LAST WEEK, The Indian Express reported that the government has cleared an ambitious gene-mapping project that is being described by those involved as the “first scratching of the surface of the vast genetic diversity of India”. A look at the objectives, scale and the diversity of the project, which will be significant not only in India but worldwide:
What is a genome?
Every organism’s genetic code is contained in its Deoxyribose Nucleic Acid (DNA), the building blocks of life. The discovery that DNA is structured as a “double helix” by James Watson and Francis Crick in 1953, for which they won a Nobel Prize in 1962, was the spark in the long, continuing quest for understanding how genes dictate life, its traits, and what causes diseases.
A genome, simply put, is all the genetic matter in an organism. It is defined as “an organism’s complete set of DNA, including all of its genes. Each genome contains all of the information needed to build and maintain that organism. In humans, a copy of the entire genome — more than 3 billion DNA base pairs — is contained in all cells that have a nucleus”.
Hasn’t the human genome been mapped before?
The Human Genome Project (HGP) was an international programme that led to the decoding of the entire human genome. It has been described as “one of the great feats of exploration in history. Rather than an outward exploration of the planet or the cosmos, the HGP was an inward voyage of discovery led by an international team of researchers looking to sequence and map all of the genes — together known as the genome — of members of our species”.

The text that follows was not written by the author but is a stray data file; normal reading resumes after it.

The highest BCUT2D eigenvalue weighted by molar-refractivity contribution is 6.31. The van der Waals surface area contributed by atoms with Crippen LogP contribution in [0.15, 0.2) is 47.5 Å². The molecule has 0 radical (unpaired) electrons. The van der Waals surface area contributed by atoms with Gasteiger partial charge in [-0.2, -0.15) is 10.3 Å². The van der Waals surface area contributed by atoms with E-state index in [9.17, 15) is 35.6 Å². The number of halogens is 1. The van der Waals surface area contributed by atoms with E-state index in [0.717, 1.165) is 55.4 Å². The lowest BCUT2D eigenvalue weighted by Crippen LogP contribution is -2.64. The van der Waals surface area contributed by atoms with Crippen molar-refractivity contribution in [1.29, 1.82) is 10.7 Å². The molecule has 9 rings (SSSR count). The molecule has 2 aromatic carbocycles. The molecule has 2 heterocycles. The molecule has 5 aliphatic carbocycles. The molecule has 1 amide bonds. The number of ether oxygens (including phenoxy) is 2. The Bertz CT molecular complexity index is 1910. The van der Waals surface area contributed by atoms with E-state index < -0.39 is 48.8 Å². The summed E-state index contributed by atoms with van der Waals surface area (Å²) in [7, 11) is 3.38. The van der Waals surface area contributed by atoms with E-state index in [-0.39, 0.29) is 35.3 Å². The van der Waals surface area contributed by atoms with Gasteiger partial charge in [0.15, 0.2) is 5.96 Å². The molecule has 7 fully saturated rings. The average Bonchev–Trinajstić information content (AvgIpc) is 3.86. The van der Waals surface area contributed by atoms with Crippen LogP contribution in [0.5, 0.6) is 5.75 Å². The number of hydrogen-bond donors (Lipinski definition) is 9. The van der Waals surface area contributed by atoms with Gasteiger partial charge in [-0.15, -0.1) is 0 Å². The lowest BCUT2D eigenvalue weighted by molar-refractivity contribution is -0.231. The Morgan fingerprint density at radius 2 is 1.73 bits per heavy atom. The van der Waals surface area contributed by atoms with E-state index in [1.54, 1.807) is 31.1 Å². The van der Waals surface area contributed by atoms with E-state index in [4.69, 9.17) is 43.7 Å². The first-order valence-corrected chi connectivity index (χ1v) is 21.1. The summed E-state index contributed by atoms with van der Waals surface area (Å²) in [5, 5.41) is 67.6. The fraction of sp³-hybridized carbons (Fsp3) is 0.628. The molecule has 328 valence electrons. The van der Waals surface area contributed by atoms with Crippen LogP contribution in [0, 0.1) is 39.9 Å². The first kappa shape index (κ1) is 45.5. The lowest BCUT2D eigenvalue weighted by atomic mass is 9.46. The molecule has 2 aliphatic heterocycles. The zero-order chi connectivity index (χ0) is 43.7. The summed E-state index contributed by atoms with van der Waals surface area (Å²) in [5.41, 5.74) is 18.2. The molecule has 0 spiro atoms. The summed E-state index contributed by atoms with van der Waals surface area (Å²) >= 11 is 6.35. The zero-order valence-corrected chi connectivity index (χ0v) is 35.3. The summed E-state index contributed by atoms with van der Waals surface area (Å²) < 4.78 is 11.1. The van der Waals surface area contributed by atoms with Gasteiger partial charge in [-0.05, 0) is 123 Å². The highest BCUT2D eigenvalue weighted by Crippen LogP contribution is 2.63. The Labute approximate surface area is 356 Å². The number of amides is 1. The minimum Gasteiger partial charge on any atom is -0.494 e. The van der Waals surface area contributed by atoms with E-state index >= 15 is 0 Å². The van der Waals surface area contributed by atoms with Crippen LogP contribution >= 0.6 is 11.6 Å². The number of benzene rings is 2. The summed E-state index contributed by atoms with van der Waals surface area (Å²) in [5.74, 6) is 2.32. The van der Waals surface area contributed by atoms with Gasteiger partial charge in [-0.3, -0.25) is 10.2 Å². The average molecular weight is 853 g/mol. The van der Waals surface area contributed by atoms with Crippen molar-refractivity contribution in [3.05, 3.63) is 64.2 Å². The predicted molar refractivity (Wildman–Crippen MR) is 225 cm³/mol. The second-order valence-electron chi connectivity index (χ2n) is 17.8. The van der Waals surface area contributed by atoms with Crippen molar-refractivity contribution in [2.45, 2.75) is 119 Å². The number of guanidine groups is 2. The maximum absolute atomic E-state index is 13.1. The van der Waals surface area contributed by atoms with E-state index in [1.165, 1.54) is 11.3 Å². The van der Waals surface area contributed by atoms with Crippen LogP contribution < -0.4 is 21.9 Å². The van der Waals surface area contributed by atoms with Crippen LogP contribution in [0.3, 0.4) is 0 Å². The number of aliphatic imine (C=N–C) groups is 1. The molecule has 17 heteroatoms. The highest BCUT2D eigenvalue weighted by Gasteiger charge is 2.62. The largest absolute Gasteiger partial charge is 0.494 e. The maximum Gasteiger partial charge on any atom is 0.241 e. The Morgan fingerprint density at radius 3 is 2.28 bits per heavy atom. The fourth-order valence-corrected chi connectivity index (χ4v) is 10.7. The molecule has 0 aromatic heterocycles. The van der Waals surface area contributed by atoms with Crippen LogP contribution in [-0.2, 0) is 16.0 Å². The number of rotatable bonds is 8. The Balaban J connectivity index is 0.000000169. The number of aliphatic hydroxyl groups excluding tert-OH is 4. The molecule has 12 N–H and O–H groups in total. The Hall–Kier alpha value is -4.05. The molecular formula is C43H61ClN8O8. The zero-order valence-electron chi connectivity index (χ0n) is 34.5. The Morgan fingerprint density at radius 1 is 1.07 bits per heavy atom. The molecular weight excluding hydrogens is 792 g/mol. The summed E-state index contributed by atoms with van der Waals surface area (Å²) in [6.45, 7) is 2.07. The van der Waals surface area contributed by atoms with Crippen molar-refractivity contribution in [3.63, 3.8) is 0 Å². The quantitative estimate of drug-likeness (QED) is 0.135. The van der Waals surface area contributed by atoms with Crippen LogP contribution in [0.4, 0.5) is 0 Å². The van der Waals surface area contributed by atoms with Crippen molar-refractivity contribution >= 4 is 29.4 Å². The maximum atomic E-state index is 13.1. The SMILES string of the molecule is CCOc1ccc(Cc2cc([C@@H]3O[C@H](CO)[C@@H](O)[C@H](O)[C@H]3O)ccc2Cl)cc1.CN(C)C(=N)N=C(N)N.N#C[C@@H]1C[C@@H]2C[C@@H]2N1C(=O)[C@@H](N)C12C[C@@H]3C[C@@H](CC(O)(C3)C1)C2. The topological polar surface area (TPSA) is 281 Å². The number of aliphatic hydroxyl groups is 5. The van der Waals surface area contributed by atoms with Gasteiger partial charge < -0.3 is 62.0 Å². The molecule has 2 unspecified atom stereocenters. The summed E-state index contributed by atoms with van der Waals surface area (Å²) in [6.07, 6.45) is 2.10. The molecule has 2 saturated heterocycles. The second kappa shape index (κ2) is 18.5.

Beginning on October 1, 1990 and completed in April 2003, the HGP gave us the ability, for the first time, to read nature’s complete genetic blueprint for building a human being.
What then is the ‘Genome India’ Project?
This is being spearheaded by the Centre for Brain Research at Bengaluru-based Indian Institute of Science as the nodal point of about 20 institutions, each doing its bit in collecting samples, doing the computations, and then the research. Its aim is to ultimately build a grid of the Indian “reference genome”, to understand fully the type and nature of diseases and traits that comprise the diverse Indian population. For example, if the Northeast sees a tendency towards a specific disease, interventions can be made in the region, assisting public health, which make it easier to battle the illness.
The other institutes involved are: AIIMS Jodhpur; Centre for Cellular and Molecular Biology, Hyderabad; Centre for DNA Fingerprinting and Diagnostics; Institute of Genomics and Integrative Biology; Gujarat Biotechnology Research Centre; IIIT Allahabad; IISER (Pune); IIT Madras; IIT Delhi; IIT Jodhpur; Institute of Bioresources And Sustainable Development; Institute of Life Sciences; Mizoram University; National Centre for Biological Sciences; National Institute of Biomedical Genomics; National Institute of Mental Health and Neurosciences; Rajiv Gandhi Centre for Biotechnology; and Sher-e-Kashmir Institute of Medical Sciences.
So, what will the project broadly do?